Is the D7100 Nikon's best camera?

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  • esquiloesquilo Posts: 71Member
    I bought a D7100 to replace my D5100 in September 2013. Boy what difference! Higher resolution sensor without AA-filter, focus motor, better autofocus, Creative Lighting System, intelligent auto-ISO, usable HDR-mode, bracketing, etc, etc. The achilles heel for the D7100 is the limited buffer size, but since I mostly shoot JPEG I don't notice that very much. It's been fixed in D7200 though.
    Nikon D7100 with Sigma 10-20 mm, Nikon 16-85 mm, Nikon 70-300 mm, Sigma 150-500 mm, Nikon 28 mm f/1.8G and Nikon 50 mm f/1.8G.
    Nikon1 J3 with 10-30 mm and 10 mm f/2.8
  • heartyfisherheartyfisher Posts: 3,172Member
    "... but since I mostly shoot JPEG ... " Ouch ...
    Its just me I cant live without my RAW :-) Not yet anyway.. But the D7200 has a "Flat" profile that is almost as good as Raw .. I am using it.. Its lovely I have not been using the Raw file on the D7200 since I got it... :-) ...
    Moments of Light - D610 D7K S5pro 70-200f4 18-200 150f2.8 12-24 18-70 35-70f2.8 : C&C very welcome!
    Being a photographer is a lot like being a Christian: Some people look at you funny but do not see the amazing beauty all around them - heartyfisher.

  • spraynprayspraynpray Posts: 5,990Moderator
    With the shallow buffer of the D7100, if you want to do a 6+ frame focus stack of a living creature, you have no choice.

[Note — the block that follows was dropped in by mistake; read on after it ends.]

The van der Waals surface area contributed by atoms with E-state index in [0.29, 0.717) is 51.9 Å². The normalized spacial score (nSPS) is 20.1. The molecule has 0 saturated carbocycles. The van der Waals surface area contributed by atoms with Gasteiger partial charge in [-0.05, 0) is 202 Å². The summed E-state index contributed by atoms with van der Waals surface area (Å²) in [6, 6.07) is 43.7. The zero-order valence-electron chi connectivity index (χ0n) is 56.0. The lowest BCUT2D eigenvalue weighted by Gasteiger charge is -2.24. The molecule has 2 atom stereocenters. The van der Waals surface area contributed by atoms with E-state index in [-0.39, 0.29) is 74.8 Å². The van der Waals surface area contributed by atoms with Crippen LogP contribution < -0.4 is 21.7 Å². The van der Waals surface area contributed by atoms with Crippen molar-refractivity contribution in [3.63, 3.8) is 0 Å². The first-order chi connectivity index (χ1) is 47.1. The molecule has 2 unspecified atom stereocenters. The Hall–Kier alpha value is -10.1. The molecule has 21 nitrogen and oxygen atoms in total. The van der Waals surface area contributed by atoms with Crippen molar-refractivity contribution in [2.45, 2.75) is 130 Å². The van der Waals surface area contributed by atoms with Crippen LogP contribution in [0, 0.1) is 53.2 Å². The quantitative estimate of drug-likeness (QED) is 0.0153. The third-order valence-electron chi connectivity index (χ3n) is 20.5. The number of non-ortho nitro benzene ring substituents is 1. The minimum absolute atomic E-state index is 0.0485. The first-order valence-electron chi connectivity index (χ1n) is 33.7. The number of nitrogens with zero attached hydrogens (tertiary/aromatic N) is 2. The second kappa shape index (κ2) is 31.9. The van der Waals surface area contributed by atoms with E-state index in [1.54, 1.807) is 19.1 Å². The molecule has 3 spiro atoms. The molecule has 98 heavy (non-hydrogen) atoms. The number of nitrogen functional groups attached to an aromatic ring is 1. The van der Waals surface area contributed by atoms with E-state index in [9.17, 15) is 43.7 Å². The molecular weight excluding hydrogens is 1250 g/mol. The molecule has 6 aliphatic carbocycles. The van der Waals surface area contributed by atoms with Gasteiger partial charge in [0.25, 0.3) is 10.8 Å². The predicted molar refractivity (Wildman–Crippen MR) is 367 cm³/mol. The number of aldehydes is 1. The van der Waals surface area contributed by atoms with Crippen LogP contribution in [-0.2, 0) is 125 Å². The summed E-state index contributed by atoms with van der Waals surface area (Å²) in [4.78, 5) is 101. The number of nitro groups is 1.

Always learning.
  • kyoshinikonkyoshinikon Posts: 410Member
    One of the biggest problems with a high mpx camera is that it picks up more slight camera shake like a fine grain film. Lower mpx may be the same sharpness as the hi but because of the finer detail it interprets the 800nanometers of shake as sharp. I haven't tried the flat profile yet. How is the DR on it with highlights?
    “To photograph is to hold one’s breath, when all faculties converge to capture fleeting reality. It’s at that precise moment that mastering an image becomes a great physical and intellectual joy.” - Bresson
  • turnthedarncranksturnthedarncranks Posts: 116Member
    With the shallow buffer of the D7100, if you want to do a 6+ frame focus stack of a living creature, you have no choice.
    No choice meaning you have to shoot jpg?

  • DaveyJDaveyJ Posts: 880Member
    I have photographed a lot of wildlife as in addition to being a life long farmer I was also a fish & wildlife biologist for long enough to retire from that profession. I have taken quite a few wild animals. Short of very time consuming blinds and the like......most were one or two clicks and the huge buck or the like was headed for the hills. I have used Nikon F5s which with a motor drive would take quite a few frames. One or two would be really nice and then all that was in view was a RAPIDLY departing antelope or whatever I was taking the pic of. The D7100 would do very well compared to a Nikon F5 with a great big motor drive. I fail to see the value in a motor burst of frames. In Acadia I saw a pro with two D4s and big lens shoot every eagle of or seal with burst of 8. Catch is it was from a tour boat. These animals know when something is a threat or just a damn tourist so that is the kind of photo you get with the burst game.